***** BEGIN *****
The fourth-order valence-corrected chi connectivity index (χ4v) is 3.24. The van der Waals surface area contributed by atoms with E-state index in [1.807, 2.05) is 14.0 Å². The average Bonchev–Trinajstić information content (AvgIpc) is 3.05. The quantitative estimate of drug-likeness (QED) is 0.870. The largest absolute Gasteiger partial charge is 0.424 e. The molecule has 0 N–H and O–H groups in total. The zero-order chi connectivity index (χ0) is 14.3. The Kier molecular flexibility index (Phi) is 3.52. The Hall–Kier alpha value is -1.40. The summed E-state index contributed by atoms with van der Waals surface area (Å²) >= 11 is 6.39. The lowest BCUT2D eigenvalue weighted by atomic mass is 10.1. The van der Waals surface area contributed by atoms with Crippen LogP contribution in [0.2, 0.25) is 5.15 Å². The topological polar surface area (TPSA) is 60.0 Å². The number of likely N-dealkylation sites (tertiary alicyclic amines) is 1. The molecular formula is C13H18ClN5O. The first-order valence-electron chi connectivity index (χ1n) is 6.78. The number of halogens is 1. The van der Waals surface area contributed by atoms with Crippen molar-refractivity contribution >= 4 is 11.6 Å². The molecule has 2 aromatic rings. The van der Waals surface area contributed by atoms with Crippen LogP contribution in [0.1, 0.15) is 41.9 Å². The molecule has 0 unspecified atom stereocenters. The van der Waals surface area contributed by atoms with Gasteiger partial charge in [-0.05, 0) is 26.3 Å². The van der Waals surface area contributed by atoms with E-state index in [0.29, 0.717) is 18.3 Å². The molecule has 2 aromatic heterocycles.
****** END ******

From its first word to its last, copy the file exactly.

The fourth-order valence-corrected chi connectivity index (χ4v) is 3.24. The van der Waals surface area contributed by atoms with E-state index in [1.807, 2.05) is 14.0 Å². The average Bonchev–Trinajstić information content (AvgIpc) is 3.05. The quantitative estimate of drug-likeness (QED) is 0.870. The largest absolute Gasteiger partial charge is 0.424 e. The molecule has 0 N–H and O–H groups in total. The zero-order chi connectivity index (χ0) is 14.3. The Kier molecular flexibility index (Phi) is 3.52. The Hall–Kier alpha value is -1.40. The summed E-state index contributed by atoms with van der Waals surface area (Å²) >= 11 is 6.39. The lowest BCUT2D eigenvalue weighted by atomic mass is 10.1. The van der Waals surface area contributed by atoms with Crippen LogP contribution in [0.2, 0.25) is 5.15 Å². The topological polar surface area (TPSA) is 60.0 Å². The number of likely N-dealkylation sites (tertiary alicyclic amines) is 1. The molecular formula is C13H18ClN5O. The first-order valence-electron chi connectivity index (χ1n) is 6.78. The number of halogens is 1. The van der Waals surface area contributed by atoms with Crippen molar-refractivity contribution >= 4 is 11.6 Å². The molecule has 2 aromatic rings. The van der Waals surface area contributed by atoms with Crippen LogP contribution in [0.1, 0.15) is 41.9 Å². The molecule has 0 unspecified atom stereocenters. The van der Waals surface area contributed by atoms with Gasteiger partial charge in [-0.05, 0) is 26.3 Å². The van der Waals surface area contributed by atoms with E-state index in [0.29, 0.717) is 18.3 Å². The molecule has 2 aromatic heterocycles.